A recent survey conducted by the Barna Group demonstrated some important differences between "liberals" and "conservatives" concerning faith, religion and spirituality.
People's interest in - and reactions to - the social and political actions being made by President Obama and the Democratic-controlled Congress have heightened awareness of the different perspectives held by liberals and conservatives. A new study conducted by The Barna Group indicates that those differences are related to substantially different spiritual beliefs, behaviors and alignments.
Overall, the research shows that nearly one-third of all adults (32%) consider themselves to be "mostly conservative" on social and political matters, and about half as many (17%) claimed to be "mostly liberal" on such matters. The other half of the adult population generally takes a position somewhere in between those opposing viewpoints.
While most liberals and conservatives consider themselves Christian, a greater percentage is found among conservatives (94%vs 74%). And once we get beyond the simple title of "Christian," more differences emerge. For example, liberals are much less likely than conservatives to embrace Theism - that "God is the all-knowing, all-powerful creator of the world who still rules the universe today" (55% of liberals vs. 82% of conservatives). Liberals are also twice as likely as conservatives to be categorized as "unchurched" (40% vs. 19%). Half as many liberals believe the Bible is accurate in all it teaches (27% versus 63%, respectively); that Satan is real (17% versus 36%); and that they have a personal responsibility to evangelize (23% versus 48%).
Liberals are also far less likely than conservatives to strongly believe each of the following:
- their religious faith is very important in their life (54% of liberals vs. 82% of conservatives);
- a person cannot earn their way into Heaven by doing good deeds or being a good person (23% vs. 37%);
- their faith is becoming an increasingly important moral guide in their life (38% vs. 70%);
- the church they currently attend is very important in helping them find direction and fulfillment in life (37% vs. 62%);
- their primary purpose in life is to love God with all their heart, mind, strength and soul (43% vs. 76%);
- Jesus Christ did not commit sins during His time on earth (33% vs. 55%).
The survey also revealed that:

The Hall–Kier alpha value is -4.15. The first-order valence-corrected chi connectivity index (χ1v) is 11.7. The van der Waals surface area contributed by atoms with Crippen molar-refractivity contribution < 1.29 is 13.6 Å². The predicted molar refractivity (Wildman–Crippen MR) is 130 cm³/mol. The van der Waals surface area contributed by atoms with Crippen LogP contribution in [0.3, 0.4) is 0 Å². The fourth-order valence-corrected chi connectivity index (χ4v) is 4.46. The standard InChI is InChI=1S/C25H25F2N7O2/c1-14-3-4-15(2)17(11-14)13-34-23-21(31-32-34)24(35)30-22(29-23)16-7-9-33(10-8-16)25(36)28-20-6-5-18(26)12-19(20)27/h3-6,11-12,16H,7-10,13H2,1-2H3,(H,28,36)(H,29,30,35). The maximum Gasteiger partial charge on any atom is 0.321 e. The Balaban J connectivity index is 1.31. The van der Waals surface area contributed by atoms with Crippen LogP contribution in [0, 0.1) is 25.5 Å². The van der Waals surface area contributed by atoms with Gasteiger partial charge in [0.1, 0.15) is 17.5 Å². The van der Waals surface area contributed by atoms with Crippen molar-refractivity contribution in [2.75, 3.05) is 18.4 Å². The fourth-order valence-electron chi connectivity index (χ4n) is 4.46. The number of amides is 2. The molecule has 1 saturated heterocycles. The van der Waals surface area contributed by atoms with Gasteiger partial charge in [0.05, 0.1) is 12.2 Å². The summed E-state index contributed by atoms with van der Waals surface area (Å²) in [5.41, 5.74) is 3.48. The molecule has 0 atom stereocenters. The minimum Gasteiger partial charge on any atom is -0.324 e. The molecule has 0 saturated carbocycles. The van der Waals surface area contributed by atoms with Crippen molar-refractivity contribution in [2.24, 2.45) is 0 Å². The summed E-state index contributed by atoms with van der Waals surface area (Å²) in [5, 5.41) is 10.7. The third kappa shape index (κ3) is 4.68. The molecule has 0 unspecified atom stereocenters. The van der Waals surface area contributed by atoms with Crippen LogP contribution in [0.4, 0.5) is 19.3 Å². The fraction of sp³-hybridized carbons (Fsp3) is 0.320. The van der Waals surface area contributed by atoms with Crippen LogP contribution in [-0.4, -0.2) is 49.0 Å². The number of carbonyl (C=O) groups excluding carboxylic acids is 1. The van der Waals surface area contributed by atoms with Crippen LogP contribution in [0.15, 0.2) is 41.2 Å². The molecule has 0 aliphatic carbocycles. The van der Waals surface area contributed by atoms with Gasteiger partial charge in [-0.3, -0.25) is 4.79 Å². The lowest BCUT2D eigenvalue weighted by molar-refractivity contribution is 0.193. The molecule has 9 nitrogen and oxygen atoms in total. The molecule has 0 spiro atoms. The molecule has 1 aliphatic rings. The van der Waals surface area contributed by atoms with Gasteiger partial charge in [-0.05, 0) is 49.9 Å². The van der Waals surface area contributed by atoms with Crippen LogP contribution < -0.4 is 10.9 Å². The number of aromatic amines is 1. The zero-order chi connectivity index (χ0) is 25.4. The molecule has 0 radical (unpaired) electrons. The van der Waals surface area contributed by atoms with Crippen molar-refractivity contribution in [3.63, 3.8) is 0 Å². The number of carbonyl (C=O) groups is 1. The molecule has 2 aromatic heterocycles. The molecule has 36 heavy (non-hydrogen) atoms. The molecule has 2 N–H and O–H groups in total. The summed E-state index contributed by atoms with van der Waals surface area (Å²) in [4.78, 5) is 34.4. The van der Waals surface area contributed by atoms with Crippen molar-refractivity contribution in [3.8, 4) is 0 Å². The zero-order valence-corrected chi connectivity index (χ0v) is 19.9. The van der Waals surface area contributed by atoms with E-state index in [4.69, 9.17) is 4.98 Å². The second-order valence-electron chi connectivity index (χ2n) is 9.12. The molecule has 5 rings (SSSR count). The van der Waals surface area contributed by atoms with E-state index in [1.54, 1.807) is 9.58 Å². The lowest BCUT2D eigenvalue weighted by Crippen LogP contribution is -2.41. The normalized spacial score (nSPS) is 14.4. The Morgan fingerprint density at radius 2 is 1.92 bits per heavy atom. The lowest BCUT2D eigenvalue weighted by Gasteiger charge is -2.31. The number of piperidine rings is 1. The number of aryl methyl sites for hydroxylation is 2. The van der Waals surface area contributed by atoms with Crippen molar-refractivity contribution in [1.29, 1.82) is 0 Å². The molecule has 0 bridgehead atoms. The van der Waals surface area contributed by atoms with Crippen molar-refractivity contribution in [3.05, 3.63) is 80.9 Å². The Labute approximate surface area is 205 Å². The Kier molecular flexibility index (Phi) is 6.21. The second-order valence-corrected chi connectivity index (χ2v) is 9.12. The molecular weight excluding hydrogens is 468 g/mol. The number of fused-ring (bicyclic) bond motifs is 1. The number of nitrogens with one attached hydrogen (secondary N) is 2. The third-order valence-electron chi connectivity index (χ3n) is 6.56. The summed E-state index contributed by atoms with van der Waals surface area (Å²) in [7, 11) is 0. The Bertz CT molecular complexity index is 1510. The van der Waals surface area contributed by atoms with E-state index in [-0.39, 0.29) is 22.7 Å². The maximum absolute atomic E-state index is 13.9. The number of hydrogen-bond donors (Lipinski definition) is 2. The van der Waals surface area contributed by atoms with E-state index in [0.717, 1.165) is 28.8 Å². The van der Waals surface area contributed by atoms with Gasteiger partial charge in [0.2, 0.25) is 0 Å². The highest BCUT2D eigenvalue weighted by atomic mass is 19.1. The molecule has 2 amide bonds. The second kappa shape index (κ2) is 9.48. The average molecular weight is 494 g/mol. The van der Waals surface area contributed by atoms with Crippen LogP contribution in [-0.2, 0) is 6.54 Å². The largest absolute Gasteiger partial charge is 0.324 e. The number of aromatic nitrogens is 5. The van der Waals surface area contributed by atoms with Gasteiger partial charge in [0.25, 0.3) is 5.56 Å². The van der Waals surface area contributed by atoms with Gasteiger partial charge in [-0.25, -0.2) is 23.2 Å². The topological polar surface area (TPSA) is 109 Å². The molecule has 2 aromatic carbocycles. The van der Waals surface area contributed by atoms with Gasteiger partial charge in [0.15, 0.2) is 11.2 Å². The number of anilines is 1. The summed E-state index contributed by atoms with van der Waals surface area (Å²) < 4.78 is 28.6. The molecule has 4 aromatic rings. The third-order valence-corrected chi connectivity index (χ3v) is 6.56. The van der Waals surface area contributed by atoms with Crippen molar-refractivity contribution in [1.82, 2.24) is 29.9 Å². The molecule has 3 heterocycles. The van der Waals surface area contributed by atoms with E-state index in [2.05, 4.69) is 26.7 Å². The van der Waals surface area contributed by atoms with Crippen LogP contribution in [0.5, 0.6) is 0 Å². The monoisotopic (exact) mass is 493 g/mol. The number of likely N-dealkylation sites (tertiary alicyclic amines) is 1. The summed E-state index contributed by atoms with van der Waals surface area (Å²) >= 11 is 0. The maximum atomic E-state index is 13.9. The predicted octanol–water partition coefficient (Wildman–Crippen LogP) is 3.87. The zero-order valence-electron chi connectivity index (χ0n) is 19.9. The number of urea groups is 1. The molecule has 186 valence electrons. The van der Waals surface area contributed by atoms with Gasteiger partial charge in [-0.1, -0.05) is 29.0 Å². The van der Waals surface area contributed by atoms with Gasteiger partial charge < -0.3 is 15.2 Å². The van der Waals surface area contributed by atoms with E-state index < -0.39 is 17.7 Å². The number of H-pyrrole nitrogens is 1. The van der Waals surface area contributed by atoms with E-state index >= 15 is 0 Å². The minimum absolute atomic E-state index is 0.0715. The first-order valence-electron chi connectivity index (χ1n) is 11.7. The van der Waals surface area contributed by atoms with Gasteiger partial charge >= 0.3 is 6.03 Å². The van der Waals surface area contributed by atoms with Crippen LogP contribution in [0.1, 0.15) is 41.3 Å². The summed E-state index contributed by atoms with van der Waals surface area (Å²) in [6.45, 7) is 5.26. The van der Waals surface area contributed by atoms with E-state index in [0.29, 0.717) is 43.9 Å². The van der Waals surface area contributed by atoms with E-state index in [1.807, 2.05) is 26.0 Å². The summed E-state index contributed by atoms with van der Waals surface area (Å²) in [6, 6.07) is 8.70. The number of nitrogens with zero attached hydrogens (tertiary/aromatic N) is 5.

- 2% of conservatives and 11% of liberals were atheist or agnostic
- 15% of conservatives and 2% of liberals were Christian evangelicals
- conservatives were twice as likely as liberals to be categorized as born again, based on their theological views about salvation (63% vs. 32%)
- 21% of conservatives were associated with the Catholic church, compared to 30% among the liberals.
Why does this matter? Let me say that Barna's research consistently demonstrates that just because people identify themselves as "Christian" doesn't mean that they are following Christ or even hold to historic Christian beliefs. And claiming to be born-again does not mean that one has been transformed by God's grace. We're talking about subjective, individual perspectives of one's self. It's also important to understand that people are more than their political ideologies. Yet, knowing where people are coming from (what their beliefs, presuppositions, preferences and sympathies are) helps us to better preach the gospel, reason from the Scripture, and give an answer for the hope that we have within us. If you don't know who you're talking to you will have a more difficult time connecting with them, and connecting them to the gospel. Is your neighbor conservative or liberal? Churched or unchurched? Theistic, deistic, or atheistic? Ultimately we are not talking about labels, but people. This is why both research and relationships matter. The former helps us to see the big picture in our culture concerning the people we are trying to reach, and the latter is where we step into the work that God has called us to - reaching those very people.
Be sure to check out the whole article on Barna's survey, and then come back to discuss.